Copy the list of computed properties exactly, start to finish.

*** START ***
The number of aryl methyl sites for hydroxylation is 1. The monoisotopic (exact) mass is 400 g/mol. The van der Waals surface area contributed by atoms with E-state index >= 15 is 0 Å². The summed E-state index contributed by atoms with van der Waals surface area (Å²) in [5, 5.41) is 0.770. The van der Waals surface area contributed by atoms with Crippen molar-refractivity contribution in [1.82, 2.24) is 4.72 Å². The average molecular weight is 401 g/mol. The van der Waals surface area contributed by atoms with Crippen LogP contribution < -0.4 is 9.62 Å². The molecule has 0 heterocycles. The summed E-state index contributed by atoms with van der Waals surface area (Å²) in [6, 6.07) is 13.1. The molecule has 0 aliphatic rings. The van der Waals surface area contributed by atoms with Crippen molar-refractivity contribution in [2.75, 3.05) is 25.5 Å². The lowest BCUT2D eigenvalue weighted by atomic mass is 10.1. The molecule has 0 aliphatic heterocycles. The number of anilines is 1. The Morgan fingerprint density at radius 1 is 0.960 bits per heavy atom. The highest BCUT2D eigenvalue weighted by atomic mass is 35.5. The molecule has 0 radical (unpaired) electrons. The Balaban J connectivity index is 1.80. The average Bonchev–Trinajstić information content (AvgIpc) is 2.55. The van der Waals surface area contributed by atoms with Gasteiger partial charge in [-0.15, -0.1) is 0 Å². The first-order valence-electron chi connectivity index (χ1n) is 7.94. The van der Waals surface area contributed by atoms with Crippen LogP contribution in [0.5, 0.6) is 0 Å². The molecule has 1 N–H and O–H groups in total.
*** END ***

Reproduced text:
The number of aryl methyl sites for hydroxylation is 1. The monoisotopic (exact) mass is 400 g/mol. The van der Waals surface area contributed by atoms with E-state index >= 15 is 0 Å². The summed E-state index contributed by atoms with van der Waals surface area (Å²) in [5, 5.41) is 0.770. The van der Waals surface area contributed by atoms with Crippen molar-refractivity contribution in [1.82, 2.24) is 4.72 Å². The average molecular weight is 401 g/mol. The van der Waals surface area contributed by atoms with Crippen LogP contribution < -0.4 is 9.62 Å². The molecule has 0 heterocycles. The summed E-state index contributed by atoms with van der Waals surface area (Å²) in [6, 6.07) is 13.1. The molecule has 0 aliphatic rings. The van der Waals surface area contributed by atoms with Crippen molar-refractivity contribution in [2.75, 3.05) is 25.5 Å². The lowest BCUT2D eigenvalue weighted by atomic mass is 10.1. The molecule has 0 aliphatic heterocycles. The number of anilines is 1. The Morgan fingerprint density at radius 1 is 0.960 bits per heavy atom. The highest BCUT2D eigenvalue weighted by atomic mass is 35.5. The molecule has 0 radical (unpaired) electrons. The Balaban J connectivity index is 1.80. The average Bonchev–Trinajstić information content (AvgIpc) is 2.55. The van der Waals surface area contributed by atoms with Gasteiger partial charge in [-0.15, -0.1) is 0 Å². The first-order valence-electron chi connectivity index (χ1n) is 7.94. The van der Waals surface area contributed by atoms with Crippen LogP contribution in [0.5, 0.6) is 0 Å². The molecule has 1 N–H and O–H groups in total.